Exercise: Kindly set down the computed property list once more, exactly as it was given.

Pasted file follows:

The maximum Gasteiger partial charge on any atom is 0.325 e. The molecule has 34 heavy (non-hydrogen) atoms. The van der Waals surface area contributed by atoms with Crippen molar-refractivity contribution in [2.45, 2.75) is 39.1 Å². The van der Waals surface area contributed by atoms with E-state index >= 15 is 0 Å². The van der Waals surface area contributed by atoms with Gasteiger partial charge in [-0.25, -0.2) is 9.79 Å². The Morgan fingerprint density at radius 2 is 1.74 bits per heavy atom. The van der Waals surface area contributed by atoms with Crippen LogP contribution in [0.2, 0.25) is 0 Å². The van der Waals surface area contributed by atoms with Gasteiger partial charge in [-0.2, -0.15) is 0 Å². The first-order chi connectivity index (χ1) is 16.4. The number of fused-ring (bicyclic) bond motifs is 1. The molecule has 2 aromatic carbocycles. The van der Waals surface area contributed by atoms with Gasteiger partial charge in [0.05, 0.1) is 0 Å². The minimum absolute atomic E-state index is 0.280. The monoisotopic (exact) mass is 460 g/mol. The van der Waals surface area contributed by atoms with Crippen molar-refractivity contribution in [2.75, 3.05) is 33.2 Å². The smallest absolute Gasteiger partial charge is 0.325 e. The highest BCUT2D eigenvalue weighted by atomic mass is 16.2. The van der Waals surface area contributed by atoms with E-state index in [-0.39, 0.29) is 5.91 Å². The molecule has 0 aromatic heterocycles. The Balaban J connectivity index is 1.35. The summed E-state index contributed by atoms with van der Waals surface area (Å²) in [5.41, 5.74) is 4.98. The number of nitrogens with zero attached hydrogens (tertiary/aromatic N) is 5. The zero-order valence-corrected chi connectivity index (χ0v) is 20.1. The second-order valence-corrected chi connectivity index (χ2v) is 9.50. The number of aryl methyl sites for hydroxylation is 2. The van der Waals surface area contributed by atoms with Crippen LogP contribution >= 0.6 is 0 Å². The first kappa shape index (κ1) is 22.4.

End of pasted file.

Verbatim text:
The maximum Gasteiger partial charge on any atom is 0.325 e. The molecule has 34 heavy (non-hydrogen) atoms. The van der Waals surface area contributed by atoms with Crippen molar-refractivity contribution in [2.45, 2.75) is 39.1 Å². The van der Waals surface area contributed by atoms with E-state index >= 15 is 0 Å². The van der Waals surface area contributed by atoms with Gasteiger partial charge in [-0.25, -0.2) is 9.79 Å². The Morgan fingerprint density at radius 2 is 1.74 bits per heavy atom. The van der Waals surface area contributed by atoms with Crippen LogP contribution in [0.2, 0.25) is 0 Å². The van der Waals surface area contributed by atoms with Gasteiger partial charge in [-0.2, -0.15) is 0 Å². The first-order chi connectivity index (χ1) is 16.4. The number of fused-ring (bicyclic) bond motifs is 1. The molecule has 2 aromatic carbocycles. The van der Waals surface area contributed by atoms with Gasteiger partial charge in [0.05, 0.1) is 0 Å². The minimum absolute atomic E-state index is 0.280. The monoisotopic (exact) mass is 460 g/mol. The van der Waals surface area contributed by atoms with Crippen molar-refractivity contribution in [2.75, 3.05) is 33.2 Å². The smallest absolute Gasteiger partial charge is 0.325 e. The highest BCUT2D eigenvalue weighted by atomic mass is 16.2. The van der Waals surface area contributed by atoms with E-state index in [-0.39, 0.29) is 5.91 Å². The molecule has 0 aromatic heterocycles. The Balaban J connectivity index is 1.35. The summed E-state index contributed by atoms with van der Waals surface area (Å²) in [5.41, 5.74) is 4.98. The number of nitrogens with zero attached hydrogens (tertiary/aromatic N) is 5. The zero-order valence-corrected chi connectivity index (χ0v) is 20.1. The second-order valence-corrected chi connectivity index (χ2v) is 9.50. The number of aryl methyl sites for hydroxylation is 2. The van der Waals surface area contributed by atoms with Crippen LogP contribution >= 0.6 is 0 Å². The first kappa shape index (κ1) is 22.4.